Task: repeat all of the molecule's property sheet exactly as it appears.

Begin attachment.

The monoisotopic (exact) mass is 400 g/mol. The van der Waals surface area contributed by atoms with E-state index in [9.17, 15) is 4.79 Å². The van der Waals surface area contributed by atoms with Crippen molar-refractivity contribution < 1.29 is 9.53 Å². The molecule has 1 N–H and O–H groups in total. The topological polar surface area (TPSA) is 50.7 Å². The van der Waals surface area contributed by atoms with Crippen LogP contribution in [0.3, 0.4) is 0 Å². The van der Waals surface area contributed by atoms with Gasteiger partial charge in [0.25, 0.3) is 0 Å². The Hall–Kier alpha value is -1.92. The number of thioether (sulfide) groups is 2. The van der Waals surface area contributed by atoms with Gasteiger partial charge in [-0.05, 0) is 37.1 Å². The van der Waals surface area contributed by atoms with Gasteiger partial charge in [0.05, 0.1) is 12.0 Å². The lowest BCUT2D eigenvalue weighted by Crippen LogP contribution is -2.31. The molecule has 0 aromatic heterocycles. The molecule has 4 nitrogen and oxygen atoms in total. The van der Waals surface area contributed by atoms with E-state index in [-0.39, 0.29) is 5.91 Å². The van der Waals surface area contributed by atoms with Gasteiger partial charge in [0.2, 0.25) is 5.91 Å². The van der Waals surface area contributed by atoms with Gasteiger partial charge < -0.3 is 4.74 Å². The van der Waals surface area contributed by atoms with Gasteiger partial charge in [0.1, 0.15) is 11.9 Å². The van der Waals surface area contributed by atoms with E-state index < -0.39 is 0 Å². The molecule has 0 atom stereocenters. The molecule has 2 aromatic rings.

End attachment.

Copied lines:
The monoisotopic (exact) mass is 400 g/mol. The van der Waals surface area contributed by atoms with E-state index in [9.17, 15) is 4.79 Å². The van der Waals surface area contributed by atoms with Crippen molar-refractivity contribution < 1.29 is 9.53 Å². The molecule has 1 N–H and O–H groups in total. The topological polar surface area (TPSA) is 50.7 Å². The van der Waals surface area contributed by atoms with Crippen LogP contribution in [0.3, 0.4) is 0 Å². The van der Waals surface area contributed by atoms with Gasteiger partial charge in [0.25, 0.3) is 0 Å². The Hall–Kier alpha value is -1.92. The number of thioether (sulfide) groups is 2. The van der Waals surface area contributed by atoms with Gasteiger partial charge in [-0.05, 0) is 37.1 Å². The van der Waals surface area contributed by atoms with Gasteiger partial charge in [0.05, 0.1) is 12.0 Å². The lowest BCUT2D eigenvalue weighted by Crippen LogP contribution is -2.31. The molecule has 0 aromatic heterocycles. The molecule has 4 nitrogen and oxygen atoms in total. The van der Waals surface area contributed by atoms with E-state index in [-0.39, 0.29) is 5.91 Å². The van der Waals surface area contributed by atoms with Gasteiger partial charge in [0.2, 0.25) is 5.91 Å². The van der Waals surface area contributed by atoms with Gasteiger partial charge < -0.3 is 4.74 Å². The van der Waals surface area contributed by atoms with Gasteiger partial charge in [0.1, 0.15) is 11.9 Å². The van der Waals surface area contributed by atoms with E-state index < -0.39 is 0 Å². The molecule has 0 atom stereocenters. The molecule has 2 aromatic rings.